Get In Its Way (Part 6)
Watchman woke him up at six in the morning, “There’s an urgent call. You’re expected at the reception in thirty minutes.”
Nadal asked half asleep, “Who?”
He jumped up from bed. He quickly washed his face and rushed to the office. The phone was ringing. He grabbed it, “Good Morning! Nadal speaking…”
“It’s me,” Sergeant Mody was on the line, “Is it okay to talk? Is no one around listening?”
“Nobody’s here. What’s it?”
“You know it’s with Manager Tutu.”
“I don’t know.”
“Yes you know.”
“What are you saying?”
“The object is with Tutu and you know it.”
“How do you know?”
“I talked to Ron Eduru,” said the sergeant, “He spoke to you about it yesterday. All you’ve got to do is steal it.”
“I can’t do that,” cried Nadal, “I’ll be trapped.”
“I will protect you. I have evidence to prove it. Tutu is involved in the snatch.”
“We know the taxi driver. That cab belongs to him. But we have to get hold of the object before we try to bring these guys and test.”
“Are you sure about this?” asked Nadal.
“Of course,” he uttered, “Go find it. Take it and bury somewhere. Then call us and leave a message with Valid. Not me. I’ll come to collect it.”
“I’ll see to that.”
Sergeant Mody listened to the recorded tapes. As soon as gold was mentioned he was alerted. Mody found a cab registered to Tutu. At that point he knew not the taxi driver who was involved. He didn’t know if this cab was the one used. He did not talk to Ron Eduru because it could disclose their secrets of eavesdropping. Mody wanted to get hold of the girdle and hide it in a safe place if it was in Halaveli.
The telephone exchange was wired through the formerly known national security headquarters and it was no difficult task to listen to a telephone even without consent of the service provider.
Sergeant Mody instructed Nadal to undertake an attempt to steal it without consulting the major that could unthread a stripe from his sleeves.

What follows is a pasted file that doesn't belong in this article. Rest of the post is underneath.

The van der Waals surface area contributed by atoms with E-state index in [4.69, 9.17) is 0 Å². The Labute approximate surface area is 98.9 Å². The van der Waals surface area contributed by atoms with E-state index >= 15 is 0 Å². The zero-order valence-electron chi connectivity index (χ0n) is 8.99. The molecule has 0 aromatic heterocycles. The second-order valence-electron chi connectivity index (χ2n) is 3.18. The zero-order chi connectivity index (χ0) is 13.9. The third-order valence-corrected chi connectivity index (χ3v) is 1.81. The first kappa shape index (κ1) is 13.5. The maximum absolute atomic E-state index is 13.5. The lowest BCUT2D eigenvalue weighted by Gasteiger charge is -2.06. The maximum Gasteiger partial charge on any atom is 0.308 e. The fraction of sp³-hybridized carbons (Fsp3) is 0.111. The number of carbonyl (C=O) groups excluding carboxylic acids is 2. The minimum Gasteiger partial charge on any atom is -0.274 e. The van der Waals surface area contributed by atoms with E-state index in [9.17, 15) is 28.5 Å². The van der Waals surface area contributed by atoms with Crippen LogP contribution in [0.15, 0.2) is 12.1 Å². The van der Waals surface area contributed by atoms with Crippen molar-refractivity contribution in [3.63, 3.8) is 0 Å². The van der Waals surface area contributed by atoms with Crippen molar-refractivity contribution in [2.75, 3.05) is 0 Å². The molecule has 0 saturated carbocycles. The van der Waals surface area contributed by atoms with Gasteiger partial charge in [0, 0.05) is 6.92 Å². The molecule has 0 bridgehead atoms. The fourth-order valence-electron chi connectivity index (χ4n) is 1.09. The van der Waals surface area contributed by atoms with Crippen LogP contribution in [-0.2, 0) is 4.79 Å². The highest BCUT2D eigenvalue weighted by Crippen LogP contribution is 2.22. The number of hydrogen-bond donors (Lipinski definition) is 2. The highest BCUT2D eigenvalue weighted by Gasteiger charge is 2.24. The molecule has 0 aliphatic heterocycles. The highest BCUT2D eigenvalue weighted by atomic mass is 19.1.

It was a beautiful day and cloud blanketing the sky. Manager Tutu left on the speedboat to Madoogali giving Nadal an excellent opportunity to raid.
He collected a talcum tin from the shop, picked a diving weight from the dive school and key to a vacant bungalow, number 54.
Nadal opened Tutu’s locker, grabbed the heavy paper tin and ran to the beach. He emptied the powder to the white sand, removed the golden girdle and went inside the bungalow.
He placed the weight in it and topped with talc. His hands were shaking. He managed to do a neat job and returned the tin to Tutu’s locker.
Next he stepped to the other side of the island, to the dolphin point, where he found a place to bury the girdle behind bungalow 10. He glanced at the shining belt only briefly. Deep in the sea lettuces he dug a hole and covered it.
He was sweating immensely. He heard someone calling out his name. “Nadal! Did anyone see Nadal?” It was the office boy running up the pathway behind the bungalows. Nadal hid in the blanket of sea lettuces.
He decided to take a dip in water before going back. He never sweated this much. And there he saw the coastguard vessel 151, between two bungalows, moving at snail’s pace 200 metres from the shore, right outside the house reef.
He darted to the front office cutting behind the bungalows. Receptionist looked for a key attached to a string and it was around his neck all this time.